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Scientists discover why a rare syndrome is giving people diseases linked to another group of genetic disorders

By Hiroshima University Department of Public Relations

Scientists found out why people with Zellweger syndrome also get sick with genetic disorders linked to dysfunctions of the cilia or the cell’s “antenna.”

A 3D reconstitution of serial electron microscope images of the primary cilia

The figure on the right is a 3D reconstitution of serial electron microscope images of the primary cilia. It shows the peroxisome in contact with the ciliary pocket to supply cholesterol to the primary cilia. The figure on the left is an electron microscope image of the primary cilia in a plane.

 

Zellweger syndrome is a rare disease which at its mildest form can cause developmental delays in childhood and vision and hearing loss in adulthood. At its most severe, it can mean weak muscle tone, feeding and respiratory problems, and neonatal seizures. Those who have its extreme form typically do not survive beyond age one.

The origin of this syndrome is traced to a deficiency in the cell’s metabolizers called peroxisomes. But, it is unknown why those who have this disease also experience genetic disorders — like polycystic kidney disease and retinitis pigmentosa — linked to ciliopathy or ailments caused by anomalies in the cell’s cilia, an antenna-like protrusion that picks up signals required for embryonic development and adult tissue maintenance.

Hiroshima University researchers who were looking into the health effects of ciliary cholesterol insufficiency found what’s making patients with peroxisome disorders sick with ciliopathy-associated symptoms. Their findings are published in The Embo Journal.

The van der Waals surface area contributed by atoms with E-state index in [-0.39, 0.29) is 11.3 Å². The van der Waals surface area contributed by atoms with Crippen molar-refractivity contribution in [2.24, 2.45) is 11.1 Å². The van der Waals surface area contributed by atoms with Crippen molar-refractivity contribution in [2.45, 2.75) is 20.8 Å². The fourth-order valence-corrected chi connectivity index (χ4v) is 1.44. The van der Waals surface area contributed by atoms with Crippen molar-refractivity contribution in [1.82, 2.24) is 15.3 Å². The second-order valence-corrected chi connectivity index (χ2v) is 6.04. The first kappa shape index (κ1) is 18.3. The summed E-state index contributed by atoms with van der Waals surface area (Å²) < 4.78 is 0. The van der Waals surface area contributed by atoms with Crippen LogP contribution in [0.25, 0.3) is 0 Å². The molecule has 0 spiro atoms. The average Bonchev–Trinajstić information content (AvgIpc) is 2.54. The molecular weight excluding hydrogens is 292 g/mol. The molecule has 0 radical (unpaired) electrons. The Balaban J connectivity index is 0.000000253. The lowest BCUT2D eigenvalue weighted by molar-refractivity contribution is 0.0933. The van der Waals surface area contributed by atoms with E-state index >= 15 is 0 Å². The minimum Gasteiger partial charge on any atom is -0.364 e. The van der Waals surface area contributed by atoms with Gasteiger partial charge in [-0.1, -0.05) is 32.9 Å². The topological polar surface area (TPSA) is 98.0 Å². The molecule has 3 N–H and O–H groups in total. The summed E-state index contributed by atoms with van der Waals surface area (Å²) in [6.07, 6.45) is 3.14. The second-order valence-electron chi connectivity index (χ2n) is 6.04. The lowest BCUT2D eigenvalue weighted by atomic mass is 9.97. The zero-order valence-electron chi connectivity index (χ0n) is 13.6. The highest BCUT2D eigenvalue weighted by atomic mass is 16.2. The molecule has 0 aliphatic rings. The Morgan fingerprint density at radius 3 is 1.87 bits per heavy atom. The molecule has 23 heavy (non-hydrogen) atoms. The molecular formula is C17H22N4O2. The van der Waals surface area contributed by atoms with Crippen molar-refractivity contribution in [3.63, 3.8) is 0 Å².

Peroxisomes’ novel role revealed

Their research ushered in the discovery of a new function being performed by peroxisomes as suppliers of cholesterol to the primary cilia. They also learned that an undersupply of ciliary cholesterol causes ciliopathy symptoms to appear in those with Zellweger syndrome.

“It has been reported that ciliary cholesterol is more enriched than cholesterol in other plasma membranes. However, it remains unclear how cholesterol is supplied to primary cilia,” cell biologist Tatsuo Miyamoto, who led the research team, said. 

“This work contributes to clarifying that the damaged intracellular transport of cholesterol in the peroxisome-deficient Zellweger syndrome patient cells reduces the level of ciliary cholesterol to cause ciliopathy. Thus, we have known the pathological mechanism of ciliopathy in Zellweger syndrome.”

In order to find out if peroxisomes transport cholesterol to the primary cilia and if a deficit in ciliary cholesterol induces ciliopathy symptoms to manifest in people living with Zellweger syndrome, the researchers combined genome editing-based reverse-genetics in human cells with 3D-CLEM/FIB-SEM, the most advanced electron microscope technology.

Key to future treatments

Although Zellweger syndrome and most ciliopathies are rare diseases, Miyamoto explained that the primary cilia also contain proteins associated with cancers and some common disorders.

“Since ciliary cholesterol is assumed to regulate the activities of these proteins, ciliary cholesterol control might be a new target to develop the drug to cure not only ciliopathy but also common diseases such as cancers and psychiatric or neurological diseases,” he said. 

“Therefore, our next challenge is to establish the control technology and medicine for ciliary cholesterol dynamics.”

Original Study

Journal: The EMBO Journal

Title: Insufficiency of ciliary cholesterol in hereditary Zellweger syndrome

Authors: Tatsuo Miyamoto, Kosuke Hosoba, Takeshi Itabashi, Atsuko H Iwane, Silvia Natsuko Akutsu, Hiroshi Ochiai, Yumiko Saito, Takashi Yamamoto, Shinya Matsuura

DOI: doi.org/10.15252/embj.2019103499

Media Contact

Inquiries on the study
Department of Genetics and Cell Biology
Associate Professor Tatsuo Miyamoto
t-miyamoto * hiroshima-u.ac.jp
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Inquiries on the story
Hiroshima University Department of Public Relations
TEL: 082-424-3701
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